How do the children spend their weeks?
Emily is at school and Edward is at nursery- they both go to the Italian “Kindergarten”, which is on the same site (via San Gallo.)
What are your thoughts about the school?
We are really happy with it, because we thought being so young, it would be beneficial for them to learn another language straight away and that has been a success. It was a bit hard for Emily initially, because she was “Little Miss Chatterbox” at home, but when she arrived, no one else understood her. But with help from a teacher she and her brother both speak Italian pretty fluently.
Emily does tennis lessons after school and has other options that she could choose (eg dancing, German, football) It is helpful to know there are alternatives to the International School and the French trilingual School.
The lessons are in Italian, but they are trying to push English- so they are teaching far more than the public schools- at least an hour a day.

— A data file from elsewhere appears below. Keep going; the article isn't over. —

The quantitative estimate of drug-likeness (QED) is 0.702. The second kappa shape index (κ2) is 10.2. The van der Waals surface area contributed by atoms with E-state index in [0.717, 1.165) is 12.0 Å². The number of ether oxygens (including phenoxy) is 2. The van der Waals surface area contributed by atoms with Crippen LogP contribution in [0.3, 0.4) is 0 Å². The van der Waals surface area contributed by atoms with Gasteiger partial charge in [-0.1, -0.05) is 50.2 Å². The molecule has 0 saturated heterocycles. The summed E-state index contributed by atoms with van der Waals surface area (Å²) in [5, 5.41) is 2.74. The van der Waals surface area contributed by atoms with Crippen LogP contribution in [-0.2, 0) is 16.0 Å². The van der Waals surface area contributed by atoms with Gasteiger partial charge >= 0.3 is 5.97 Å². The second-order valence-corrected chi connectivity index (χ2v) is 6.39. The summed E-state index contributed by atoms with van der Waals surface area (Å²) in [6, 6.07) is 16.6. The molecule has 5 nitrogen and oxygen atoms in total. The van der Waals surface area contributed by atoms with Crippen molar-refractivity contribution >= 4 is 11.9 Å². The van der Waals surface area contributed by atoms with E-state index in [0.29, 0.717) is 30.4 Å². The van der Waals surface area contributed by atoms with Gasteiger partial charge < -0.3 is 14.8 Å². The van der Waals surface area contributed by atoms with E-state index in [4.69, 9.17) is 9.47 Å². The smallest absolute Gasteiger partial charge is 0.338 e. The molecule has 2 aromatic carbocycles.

How difficult was the move? And what helped you settle in?
I haven’t been in this position before, and I hadn’t realised how isolating it could be as an ex-pat.
The Firenze Moms 4 Moms Network (FMs4FMs Network) site was such a help. SUCH a help! It was a resource for information, and I love the way you can ask any question and you get lots of answers. You might not agree with the answers, but it’s a start to find out where things are. For example, where do I find a dentist? Or (at the start) an English-speaking optician, ballet classes and so on.
The ex-pat community are really open and welcoming. I met one friend, just after we’d moved here. It was quite by chance – we were at the swimming pool, when it was really hot. We both heard we weren’t speaking Italian to our kids- so we got talking and now we’re friends. I like the way people are genuinely friendly.